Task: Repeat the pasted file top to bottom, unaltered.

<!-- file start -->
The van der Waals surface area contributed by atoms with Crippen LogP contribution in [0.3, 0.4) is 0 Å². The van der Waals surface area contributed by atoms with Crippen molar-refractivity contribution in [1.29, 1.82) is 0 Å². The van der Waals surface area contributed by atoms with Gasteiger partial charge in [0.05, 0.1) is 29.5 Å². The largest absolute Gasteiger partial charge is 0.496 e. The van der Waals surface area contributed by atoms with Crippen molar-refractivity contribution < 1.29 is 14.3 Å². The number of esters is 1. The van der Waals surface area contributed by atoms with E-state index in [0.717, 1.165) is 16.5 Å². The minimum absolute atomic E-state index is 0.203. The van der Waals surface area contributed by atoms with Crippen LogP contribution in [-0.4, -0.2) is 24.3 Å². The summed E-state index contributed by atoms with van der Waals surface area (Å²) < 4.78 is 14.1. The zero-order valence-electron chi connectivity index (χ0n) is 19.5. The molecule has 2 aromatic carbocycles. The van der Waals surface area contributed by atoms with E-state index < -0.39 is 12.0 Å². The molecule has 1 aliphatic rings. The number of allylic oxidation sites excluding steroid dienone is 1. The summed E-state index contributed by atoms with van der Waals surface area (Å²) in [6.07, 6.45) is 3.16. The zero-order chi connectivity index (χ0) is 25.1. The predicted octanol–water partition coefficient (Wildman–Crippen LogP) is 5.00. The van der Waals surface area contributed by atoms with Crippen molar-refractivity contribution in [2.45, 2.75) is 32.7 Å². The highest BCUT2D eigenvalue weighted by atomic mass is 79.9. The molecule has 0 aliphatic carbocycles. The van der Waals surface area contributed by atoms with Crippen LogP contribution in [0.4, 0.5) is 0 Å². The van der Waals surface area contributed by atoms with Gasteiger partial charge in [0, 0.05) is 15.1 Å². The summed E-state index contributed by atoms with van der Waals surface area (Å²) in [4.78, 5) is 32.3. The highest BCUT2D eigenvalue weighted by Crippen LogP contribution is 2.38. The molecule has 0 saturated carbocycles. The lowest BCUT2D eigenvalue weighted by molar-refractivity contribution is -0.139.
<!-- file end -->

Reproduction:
The van der Waals surface area contributed by atoms with Crippen LogP contribution in [0.3, 0.4) is 0 Å². The van der Waals surface area contributed by atoms with Crippen molar-refractivity contribution in [1.29, 1.82) is 0 Å². The van der Waals surface area contributed by atoms with Gasteiger partial charge in [0.05, 0.1) is 29.5 Å². The largest absolute Gasteiger partial charge is 0.496 e. The van der Waals surface area contributed by atoms with Crippen molar-refractivity contribution < 1.29 is 14.3 Å². The number of esters is 1. The van der Waals surface area contributed by atoms with E-state index in [0.717, 1.165) is 16.5 Å². The minimum absolute atomic E-state index is 0.203. The van der Waals surface area contributed by atoms with Crippen LogP contribution in [-0.4, -0.2) is 24.3 Å². The summed E-state index contributed by atoms with van der Waals surface area (Å²) < 4.78 is 14.1. The zero-order valence-electron chi connectivity index (χ0n) is 19.5. The molecule has 2 aromatic carbocycles. The van der Waals surface area contributed by atoms with E-state index < -0.39 is 12.0 Å². The molecule has 1 aliphatic rings. The number of allylic oxidation sites excluding steroid dienone is 1. The summed E-state index contributed by atoms with van der Waals surface area (Å²) in [6.07, 6.45) is 3.16. The zero-order chi connectivity index (χ0) is 25.1. The predicted octanol–water partition coefficient (Wildman–Crippen LogP) is 5.00. The van der Waals surface area contributed by atoms with Crippen molar-refractivity contribution in [2.45, 2.75) is 32.7 Å². The highest BCUT2D eigenvalue weighted by atomic mass is 79.9. The molecule has 0 aliphatic carbocycles. The van der Waals surface area contributed by atoms with Crippen LogP contribution in [0.4, 0.5) is 0 Å². The van der Waals surface area contributed by atoms with Gasteiger partial charge in [0, 0.05) is 15.1 Å². The summed E-state index contributed by atoms with van der Waals surface area (Å²) in [4.78, 5) is 32.3. The highest BCUT2D eigenvalue weighted by Crippen LogP contribution is 2.38. The molecule has 0 saturated carbocycles. The lowest BCUT2D eigenvalue weighted by molar-refractivity contribution is -0.139.